Interaction between CP content in concentrate and SG supplementation did not affect intake, excretion, absorption, and retention of nitrogen. The N intake, absorption, and retention were increased when CP content increased. The increase in N intake might be due to the increase in CP content in the concentrate, and subsequently resulted in a greater N absorption and retention. Aguerre et al. [23] found that two dietary CP levels at 15.3% and 16.6% fed to dairy cows did not affect N intake, this might be due to the different interval between 15.3% and 16.6% CP being small to meet the statistical significance. Increasing SG supplementation to 0.6% significantly decreased total N excretion and N excretion in feces. However, SG supplementation did not affect either N absorption or retention. The decrease in total N and fecal N excretion with SG supplementation suggested that the tannin–protein complex might disassociate at the abomasum, meaning that post-ruminal protein metabolism was enhanced. Thus, protein digestibility at the small intestine would be determined. Cherdthong et al. [4] similarly revealed that royal poinciana seed meal pellet (comprising 0.085% of tannins and 1.10% of saponins) up to 150 g/d fed to beef cattle quadratically significantly decreased fecal N excretion. The lower fecal N excretion could also be due to the lower NH3-N concentration in the rumen (Table 4) when SG supplementation increased. Tannins have been widely reported for their effect on slowing down the degradation rate of protein in the rumen [33] via tannin–protein complex formation at the ruminal pH and subsequently reduced NH3-N concentration in the rumen. The tannin–protein complexes’ disassociation at the abomasum post escaping ruminal fermentation affected the N excretion [42]. However, some studies have reported higher fecal N excretion with diets containing tannins [36,43]. Aguerre et al. [23] revealed that increasing tannins extract from 0% to 1.18% of dietary DM linearly increased fecal N excretion. The higher fecal N excretion could be explained by the fact that tannin–protein complexes were not completely disassociated at the abomasum and subsequent digestive tracts [43]. The ability of tannins to bind to protein varied depending on the sources and chemical properties, such as molecular weight, and the post-ruminal disassociation process between tannins and protein [44,45] would thus be different, which may have caused the contrasting finding in terms of fecal N excretion compared with previous studies.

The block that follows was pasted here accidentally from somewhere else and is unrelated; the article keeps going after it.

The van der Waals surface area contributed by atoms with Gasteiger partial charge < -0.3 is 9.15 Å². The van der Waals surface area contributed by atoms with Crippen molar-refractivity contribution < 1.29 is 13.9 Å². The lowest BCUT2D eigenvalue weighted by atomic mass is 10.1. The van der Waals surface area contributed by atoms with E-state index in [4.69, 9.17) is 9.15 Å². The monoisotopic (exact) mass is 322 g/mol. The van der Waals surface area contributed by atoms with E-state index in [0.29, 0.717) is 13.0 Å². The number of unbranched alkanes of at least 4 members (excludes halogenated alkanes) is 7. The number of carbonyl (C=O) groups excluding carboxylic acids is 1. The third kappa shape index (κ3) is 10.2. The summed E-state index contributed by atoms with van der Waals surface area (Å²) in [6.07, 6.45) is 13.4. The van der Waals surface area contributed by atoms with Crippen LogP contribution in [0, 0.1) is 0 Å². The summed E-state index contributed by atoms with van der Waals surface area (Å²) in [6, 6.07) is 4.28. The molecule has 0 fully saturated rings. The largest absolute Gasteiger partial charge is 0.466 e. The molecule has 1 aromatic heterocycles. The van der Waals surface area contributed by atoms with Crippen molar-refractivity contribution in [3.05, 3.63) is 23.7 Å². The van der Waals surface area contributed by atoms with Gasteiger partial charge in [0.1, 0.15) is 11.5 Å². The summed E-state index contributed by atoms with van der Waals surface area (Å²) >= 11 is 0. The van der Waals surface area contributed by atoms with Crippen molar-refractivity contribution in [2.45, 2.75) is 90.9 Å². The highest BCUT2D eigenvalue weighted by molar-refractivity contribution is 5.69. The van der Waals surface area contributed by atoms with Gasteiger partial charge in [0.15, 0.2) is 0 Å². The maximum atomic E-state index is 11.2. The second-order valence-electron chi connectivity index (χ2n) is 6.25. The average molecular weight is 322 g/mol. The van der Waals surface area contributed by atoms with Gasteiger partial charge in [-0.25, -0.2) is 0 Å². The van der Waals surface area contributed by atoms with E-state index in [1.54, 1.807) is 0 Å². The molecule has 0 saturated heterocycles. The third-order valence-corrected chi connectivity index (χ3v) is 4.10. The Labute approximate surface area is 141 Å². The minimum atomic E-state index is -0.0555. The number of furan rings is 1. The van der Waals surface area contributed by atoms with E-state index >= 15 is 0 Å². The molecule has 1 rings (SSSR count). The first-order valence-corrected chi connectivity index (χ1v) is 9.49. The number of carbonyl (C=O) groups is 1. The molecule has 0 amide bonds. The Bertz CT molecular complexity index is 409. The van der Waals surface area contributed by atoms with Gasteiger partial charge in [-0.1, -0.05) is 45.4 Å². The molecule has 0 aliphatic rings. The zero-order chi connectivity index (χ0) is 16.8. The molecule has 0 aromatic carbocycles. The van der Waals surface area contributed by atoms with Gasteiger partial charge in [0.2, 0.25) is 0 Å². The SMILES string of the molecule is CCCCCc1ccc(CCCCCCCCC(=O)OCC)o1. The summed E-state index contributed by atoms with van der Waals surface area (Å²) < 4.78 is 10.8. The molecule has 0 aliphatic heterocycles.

5. Conclusions

From this study, the CP content in concentrate and SG supplementation did not have an interaction effect on feed utilization, ruminal ecology, ruminal fermentation products, and N utilization. Increasing the CP content in concentrate significantly increased NH3-N concentration and N intake, absorption, and retention. SG supplementation at 0.6% showed a greater total VFAs and C3 concentration, and decreased CP digestibility, NH3-N concentration, BUN concentration, protozoal number, C2:C3 ratio, CH4 production, and fecal N excretion when compared with the 0.4% supplementation. The authors would recommend supplementing SG at 0.6% to the concentrate-based diet containing either 14% or 16% CP.

Author Contributions

Planning and design of the study, N.U. and A.C.; Conducting and sampling, N.U. and S.S.; Samples analysis, N.U.; Statistical analysis, N.U.; Manuscript drafting, N.U.; Manuscript editing and finalizing, N.U., S.S. and A.C. All authors have read and agreed to the published version of the manuscript.

Funding

The authors are grateful to the Research Program on Toxic Substances, Microorganisms and Feed Additives in Livestock and Aquatic Animals for Food Safety, the Increase Production Efficiency and Meat Quality of Native Beef and Buffalo Research Group, Khon Kaen University (KKU) and Research Fund for Supporting Lecturer to Admit High Potential Student to Study and Research on His Expert Program from Graduate School, KKU for granting the research.

Institutional Review Board Statement

Approval no. ACUC-KKU 10/62 was issued by the Animal Ethics Committees of Khon Kaen University.

Informed Consent Statement

Not applicable.

Data Availability Statement

Not applicable.

Acknowledgments

The authors are grateful for the facilities and animal support from the Department of Animal Science, Faculty of Agriculture, Khon Kaen University.

Conflicts of Interest

The authors declare no conflict of interest.

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Table 1. Feed ingredients and chemical composition of concentrate diet containing various crude protein (CP), rice straw, and S. grandiflora pods meals (SG). DM, dry matter.
Table 1. Feed ingredients and chemical composition of concentrate diet containing various crude protein (CP), rice straw, and S. grandiflora pods meals (SG). DM, dry matter.
ItemsConcentrateRice StrawSG
14% CP16% CP
Ingredient, % dry matter
Cassava chip53.052.5--
Soybean meal12.516.5--
Rice bran15.012.0--
Palm kernel meal14.013.5--
Urea1.61.6--
Premix *1.01.0--
Molasses1.41.4--
Sulfur0.50.5--
Salt1.01.0--
Chemical composition, %
Dry matter, %91.0691.4392.2094.19
Organic matter, %DM84.9786.1090.6193.86
Crude protein, %DM14.1016.063.2722.48
Ether extract, %DM2.052.171.464.42
Neutral detergent fiber, %DM30.8728.7671.7456.67
Acid detergent fiber, %DM13.5712.6847.7343.12
Gross energy (GE), MJ/kg DM4.064.143.83-
Condensed tannin, (g/kg DM)---108.7
Saponins, g/kg DM---162.0
* Minerals and vitamins (each kg contains): vitamin A: 10,000,000 IU; vitamin E: 70,000 IU; vitamin D: 1,600,000 IU; Fe: 50 g; Zn: 40 g; Mn: 40 g; Co: 0.1 g; Cu: 10 g; Se: 0.1 g; I: 0.5 g.
Table 2. Chemical compositions of the rations based on dry matter.
Table 2. Chemical compositions of the rations based on dry matter.
Items14% CP16% CP
0.4% SG0.6% SG0.4% SG0.6% SG
Dry matter, %91.8191.7491.8191.72
Organic matter, %88.4988.5188.5088.43
Crude protein, %7.977.867.948.02
Ether extract, %1.761.761.761.77
Neutral detergent fiber, %55.4455.9855.5255.39
Acid detergent fiber, %34.3134.7934.3734.31
Gross energy, MJ/kg DM3.823.803.823.81
Condensed tannin, %0.270.310.270.31